The Grevy’s zebra is the largest, wildest and most untamable of the three zebra species remaining in Africa.
In recent times, Grevy’s zebras have suffered one of the most substantial reductions of range of any African mammal, leading them to be classified as Critically Endangered.
Presently only 2,000 – 2,500 remain in the wild, restricted to Ethiopia and northern Kenya.
Our Grevy Zebras are great conversationalists. View our video to hear their unique voices.
This long-legged equid is different from the other two zebra species: the plains zebra and the mountain zebra. It is taller, measuring up to 60 inches, and heavier, weighing up to 990 pounds.
Its beautiful stripes are narrower and more numerous; they are perpendicular to the backbone, and they curve around the tail in a triangular form. The head is large in proportion to the body and the ears are broad with striking black markings. Its mane is stiff and stands up, and its tail ends in a tuft of hair.
Grevy’s are social animals. The basic social unit is comprised of a female mare with one or two young. However, mixed groups of 100 to 200, sometimes up to 450 zebras, are not uncommon during migration and around water points in the dry season.
Social grooming plays a large role in social bonding. They communicate using facial expressions and sounds, and groom each other by biting and nibbling each other to scratch and remove loose hairs.
Grevy’s are consummate survivors, spending as much as 60-80% of their time feeding, day or night. With teeth built for chewing and cropping, they mainly feed on grass, but sometimes feed on leaves and stems from bushes. Though they require less water than other zebra species, proximity to permanent water is very important to them. During the dry season they may walk up to 20 miles (32 km) from their water hole to find grass. Adults can tolerate between two to five days without water. Competition with livestock for water and food has led to human-wildlife conflict.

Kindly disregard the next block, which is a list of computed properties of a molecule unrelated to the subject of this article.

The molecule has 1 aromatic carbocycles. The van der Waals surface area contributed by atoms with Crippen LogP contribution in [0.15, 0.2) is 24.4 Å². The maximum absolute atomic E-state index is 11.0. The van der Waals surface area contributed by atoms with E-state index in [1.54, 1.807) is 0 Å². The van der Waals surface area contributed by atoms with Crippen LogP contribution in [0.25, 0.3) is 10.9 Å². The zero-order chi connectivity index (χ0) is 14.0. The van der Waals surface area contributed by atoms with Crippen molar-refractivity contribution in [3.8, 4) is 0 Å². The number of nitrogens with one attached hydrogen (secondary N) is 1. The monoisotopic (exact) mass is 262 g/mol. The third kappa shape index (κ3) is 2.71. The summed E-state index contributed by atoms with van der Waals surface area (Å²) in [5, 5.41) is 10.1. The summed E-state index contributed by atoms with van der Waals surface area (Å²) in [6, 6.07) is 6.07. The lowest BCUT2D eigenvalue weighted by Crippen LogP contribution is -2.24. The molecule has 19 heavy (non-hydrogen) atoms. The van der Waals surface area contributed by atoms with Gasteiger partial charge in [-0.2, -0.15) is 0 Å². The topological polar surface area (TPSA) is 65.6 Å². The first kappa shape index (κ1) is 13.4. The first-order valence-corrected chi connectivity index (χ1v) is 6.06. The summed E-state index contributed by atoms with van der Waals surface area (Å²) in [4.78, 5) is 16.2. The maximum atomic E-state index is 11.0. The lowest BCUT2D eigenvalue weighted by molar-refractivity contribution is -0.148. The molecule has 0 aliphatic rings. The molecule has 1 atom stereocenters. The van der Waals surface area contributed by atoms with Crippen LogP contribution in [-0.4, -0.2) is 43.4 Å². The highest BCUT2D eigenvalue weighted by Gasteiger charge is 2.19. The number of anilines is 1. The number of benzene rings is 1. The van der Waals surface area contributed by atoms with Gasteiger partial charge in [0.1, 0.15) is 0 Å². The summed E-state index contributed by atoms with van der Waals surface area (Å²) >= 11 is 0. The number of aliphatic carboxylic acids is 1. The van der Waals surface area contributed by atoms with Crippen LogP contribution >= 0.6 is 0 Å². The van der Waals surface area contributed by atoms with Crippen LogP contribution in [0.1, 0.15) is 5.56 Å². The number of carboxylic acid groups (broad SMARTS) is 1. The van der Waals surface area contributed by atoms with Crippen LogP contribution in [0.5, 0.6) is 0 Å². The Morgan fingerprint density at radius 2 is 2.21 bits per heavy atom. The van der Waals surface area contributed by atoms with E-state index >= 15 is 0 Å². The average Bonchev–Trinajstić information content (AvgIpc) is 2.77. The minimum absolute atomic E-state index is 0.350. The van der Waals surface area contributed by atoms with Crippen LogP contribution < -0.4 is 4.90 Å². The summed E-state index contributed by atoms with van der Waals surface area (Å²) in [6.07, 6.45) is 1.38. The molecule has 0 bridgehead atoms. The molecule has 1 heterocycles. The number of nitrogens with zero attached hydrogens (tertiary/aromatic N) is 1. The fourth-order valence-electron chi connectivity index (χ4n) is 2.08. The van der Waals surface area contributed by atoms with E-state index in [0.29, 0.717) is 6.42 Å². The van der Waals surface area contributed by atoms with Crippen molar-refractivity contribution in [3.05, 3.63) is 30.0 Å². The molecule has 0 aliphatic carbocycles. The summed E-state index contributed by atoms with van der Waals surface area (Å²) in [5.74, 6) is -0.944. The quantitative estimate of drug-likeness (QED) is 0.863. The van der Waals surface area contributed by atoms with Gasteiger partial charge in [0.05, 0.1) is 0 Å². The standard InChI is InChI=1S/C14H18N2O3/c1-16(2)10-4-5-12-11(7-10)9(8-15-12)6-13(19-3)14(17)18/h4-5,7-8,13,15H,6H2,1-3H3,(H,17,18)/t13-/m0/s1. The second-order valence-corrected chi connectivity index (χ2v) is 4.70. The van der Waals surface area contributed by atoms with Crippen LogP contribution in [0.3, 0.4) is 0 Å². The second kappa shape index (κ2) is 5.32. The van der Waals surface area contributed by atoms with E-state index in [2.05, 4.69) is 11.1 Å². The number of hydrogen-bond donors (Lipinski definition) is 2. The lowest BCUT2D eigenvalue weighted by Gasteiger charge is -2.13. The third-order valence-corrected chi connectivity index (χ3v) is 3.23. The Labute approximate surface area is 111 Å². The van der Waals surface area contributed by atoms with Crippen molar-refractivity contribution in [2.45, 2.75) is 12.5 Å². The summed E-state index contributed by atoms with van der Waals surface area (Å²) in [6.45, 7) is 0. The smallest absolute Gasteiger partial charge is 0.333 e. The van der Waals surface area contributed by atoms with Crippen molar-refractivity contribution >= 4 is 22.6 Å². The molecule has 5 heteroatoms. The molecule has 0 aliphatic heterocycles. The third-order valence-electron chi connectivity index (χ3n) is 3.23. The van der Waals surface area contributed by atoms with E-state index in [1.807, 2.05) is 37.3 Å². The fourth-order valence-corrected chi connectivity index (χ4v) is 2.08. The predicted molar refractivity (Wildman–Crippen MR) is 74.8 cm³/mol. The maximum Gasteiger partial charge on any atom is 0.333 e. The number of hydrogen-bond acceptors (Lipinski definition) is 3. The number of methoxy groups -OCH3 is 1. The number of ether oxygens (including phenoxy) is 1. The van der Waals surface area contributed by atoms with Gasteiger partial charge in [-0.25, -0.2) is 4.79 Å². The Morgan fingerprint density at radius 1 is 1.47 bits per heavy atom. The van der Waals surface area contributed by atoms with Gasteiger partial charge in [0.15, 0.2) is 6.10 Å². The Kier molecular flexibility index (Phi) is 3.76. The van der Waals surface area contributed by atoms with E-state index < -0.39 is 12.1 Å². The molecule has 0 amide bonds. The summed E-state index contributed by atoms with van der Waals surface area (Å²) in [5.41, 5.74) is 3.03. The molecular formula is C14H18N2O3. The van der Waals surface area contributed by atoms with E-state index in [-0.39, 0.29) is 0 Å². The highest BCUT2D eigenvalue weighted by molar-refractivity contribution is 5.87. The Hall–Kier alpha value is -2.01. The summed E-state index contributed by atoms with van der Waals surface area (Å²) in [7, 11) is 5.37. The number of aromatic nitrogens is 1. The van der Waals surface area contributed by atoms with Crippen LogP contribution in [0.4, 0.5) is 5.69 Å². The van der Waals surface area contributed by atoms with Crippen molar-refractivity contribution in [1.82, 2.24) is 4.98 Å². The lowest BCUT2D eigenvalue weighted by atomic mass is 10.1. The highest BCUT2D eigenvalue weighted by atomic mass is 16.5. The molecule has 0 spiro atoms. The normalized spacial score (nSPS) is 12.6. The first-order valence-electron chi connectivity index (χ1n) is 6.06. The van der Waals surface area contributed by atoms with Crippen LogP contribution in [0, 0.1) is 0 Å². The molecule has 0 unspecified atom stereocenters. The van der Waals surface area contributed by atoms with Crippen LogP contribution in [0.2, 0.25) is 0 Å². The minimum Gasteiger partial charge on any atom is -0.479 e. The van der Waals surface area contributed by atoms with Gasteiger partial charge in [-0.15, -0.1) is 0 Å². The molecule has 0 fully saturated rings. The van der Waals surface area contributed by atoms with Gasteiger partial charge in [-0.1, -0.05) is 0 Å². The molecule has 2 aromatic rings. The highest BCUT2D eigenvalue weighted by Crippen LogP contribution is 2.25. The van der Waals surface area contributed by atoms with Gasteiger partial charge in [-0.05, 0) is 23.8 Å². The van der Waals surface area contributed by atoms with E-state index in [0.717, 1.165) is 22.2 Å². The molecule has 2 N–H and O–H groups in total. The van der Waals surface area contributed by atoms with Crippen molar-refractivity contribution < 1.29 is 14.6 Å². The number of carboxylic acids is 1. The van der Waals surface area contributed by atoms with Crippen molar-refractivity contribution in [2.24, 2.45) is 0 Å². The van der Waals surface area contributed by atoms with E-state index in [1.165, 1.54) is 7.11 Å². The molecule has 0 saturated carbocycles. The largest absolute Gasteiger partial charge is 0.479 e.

Caring for their Young
Grevy’s mate throughout the year, but the peak birth and mating periods for the Grevy’s zebra are usually July through August and October through November. Grevy’s zebras breed in 2 year intervals starting at the age of 3 for females and age 6 for males. Newborn foals are russet-colored with a long hair crest down the back and belly. The mother keeps other zebras at a distance while the offspring imprints on her and they spend time playing, nuzzling, and nursing. Newborns can walk just 20 minutes after they are born, which is an important survival adaptation for this migrating species.